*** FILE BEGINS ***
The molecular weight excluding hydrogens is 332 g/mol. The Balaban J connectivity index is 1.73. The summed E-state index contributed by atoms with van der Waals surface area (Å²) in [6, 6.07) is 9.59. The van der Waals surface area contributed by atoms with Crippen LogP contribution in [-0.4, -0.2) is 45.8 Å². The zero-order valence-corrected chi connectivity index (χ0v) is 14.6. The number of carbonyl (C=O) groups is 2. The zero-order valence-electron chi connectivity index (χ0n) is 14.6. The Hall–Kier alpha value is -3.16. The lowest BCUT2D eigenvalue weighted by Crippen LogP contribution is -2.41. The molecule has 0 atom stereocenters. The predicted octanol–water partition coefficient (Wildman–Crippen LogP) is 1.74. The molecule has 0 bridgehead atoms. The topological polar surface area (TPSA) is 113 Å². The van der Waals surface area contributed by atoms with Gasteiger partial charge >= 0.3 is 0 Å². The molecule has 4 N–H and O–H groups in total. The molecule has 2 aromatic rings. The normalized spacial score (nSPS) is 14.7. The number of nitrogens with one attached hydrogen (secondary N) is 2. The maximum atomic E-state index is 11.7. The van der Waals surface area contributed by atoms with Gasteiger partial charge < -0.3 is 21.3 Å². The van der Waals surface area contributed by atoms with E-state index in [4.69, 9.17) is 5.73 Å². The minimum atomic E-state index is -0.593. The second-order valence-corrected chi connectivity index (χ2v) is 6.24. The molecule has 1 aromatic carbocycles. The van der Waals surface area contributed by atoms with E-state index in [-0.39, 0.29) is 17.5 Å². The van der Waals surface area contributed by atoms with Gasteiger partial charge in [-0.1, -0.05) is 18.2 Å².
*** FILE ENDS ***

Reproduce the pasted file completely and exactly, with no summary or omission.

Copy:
The molecular weight excluding hydrogens is 332 g/mol. The Balaban J connectivity index is 1.73. The summed E-state index contributed by atoms with van der Waals surface area (Å²) in [6, 6.07) is 9.59. The van der Waals surface area contributed by atoms with Crippen LogP contribution in [-0.4, -0.2) is 45.8 Å². The zero-order valence-corrected chi connectivity index (χ0v) is 14.6. The number of carbonyl (C=O) groups is 2. The zero-order valence-electron chi connectivity index (χ0n) is 14.6. The Hall–Kier alpha value is -3.16. The lowest BCUT2D eigenvalue weighted by Crippen LogP contribution is -2.41. The molecule has 0 atom stereocenters. The predicted octanol–water partition coefficient (Wildman–Crippen LogP) is 1.74. The molecule has 0 bridgehead atoms. The topological polar surface area (TPSA) is 113 Å². The van der Waals surface area contributed by atoms with Gasteiger partial charge >= 0.3 is 0 Å². The molecule has 4 N–H and O–H groups in total. The molecule has 2 aromatic rings. The normalized spacial score (nSPS) is 14.7. The number of nitrogens with one attached hydrogen (secondary N) is 2. The maximum atomic E-state index is 11.7. The van der Waals surface area contributed by atoms with Gasteiger partial charge < -0.3 is 21.3 Å². The van der Waals surface area contributed by atoms with E-state index in [4.69, 9.17) is 5.73 Å². The minimum atomic E-state index is -0.593. The second-order valence-corrected chi connectivity index (χ2v) is 6.24. The molecule has 1 aromatic carbocycles. The van der Waals surface area contributed by atoms with E-state index in [-0.39, 0.29) is 17.5 Å². The van der Waals surface area contributed by atoms with Gasteiger partial charge in [-0.1, -0.05) is 18.2 Å².